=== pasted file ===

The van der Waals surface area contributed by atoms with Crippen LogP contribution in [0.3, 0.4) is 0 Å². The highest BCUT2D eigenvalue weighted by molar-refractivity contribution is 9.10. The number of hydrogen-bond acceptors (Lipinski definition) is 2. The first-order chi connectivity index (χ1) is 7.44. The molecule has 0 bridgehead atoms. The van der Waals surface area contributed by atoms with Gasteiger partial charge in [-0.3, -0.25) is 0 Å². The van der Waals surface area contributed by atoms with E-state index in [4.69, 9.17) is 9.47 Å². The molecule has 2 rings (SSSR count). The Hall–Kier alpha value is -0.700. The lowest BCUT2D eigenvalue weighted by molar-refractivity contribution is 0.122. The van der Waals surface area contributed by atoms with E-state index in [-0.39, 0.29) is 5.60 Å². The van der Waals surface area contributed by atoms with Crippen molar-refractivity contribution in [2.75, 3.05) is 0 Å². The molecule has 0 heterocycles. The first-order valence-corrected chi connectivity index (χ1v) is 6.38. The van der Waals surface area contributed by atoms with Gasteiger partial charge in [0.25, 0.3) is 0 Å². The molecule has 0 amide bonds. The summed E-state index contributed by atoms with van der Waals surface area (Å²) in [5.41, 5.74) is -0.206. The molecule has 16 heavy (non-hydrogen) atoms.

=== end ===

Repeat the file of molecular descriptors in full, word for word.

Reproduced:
The van der Waals surface area contributed by atoms with Crippen LogP contribution in [0.3, 0.4) is 0 Å². The highest BCUT2D eigenvalue weighted by molar-refractivity contribution is 9.10. The number of hydrogen-bond acceptors (Lipinski definition) is 2. The first-order chi connectivity index (χ1) is 7.44. The molecule has 0 bridgehead atoms. The van der Waals surface area contributed by atoms with Gasteiger partial charge in [-0.3, -0.25) is 0 Å². The van der Waals surface area contributed by atoms with E-state index in [4.69, 9.17) is 9.47 Å². The molecule has 2 rings (SSSR count). The Hall–Kier alpha value is -0.700. The lowest BCUT2D eigenvalue weighted by molar-refractivity contribution is 0.122. The van der Waals surface area contributed by atoms with E-state index in [-0.39, 0.29) is 5.60 Å². The van der Waals surface area contributed by atoms with Crippen molar-refractivity contribution in [2.75, 3.05) is 0 Å². The molecule has 0 heterocycles. The first-order valence-corrected chi connectivity index (χ1v) is 6.38. The van der Waals surface area contributed by atoms with Gasteiger partial charge in [0.25, 0.3) is 0 Å². The molecule has 0 amide bonds. The summed E-state index contributed by atoms with van der Waals surface area (Å²) in [5.41, 5.74) is -0.206. The molecule has 16 heavy (non-hydrogen) atoms.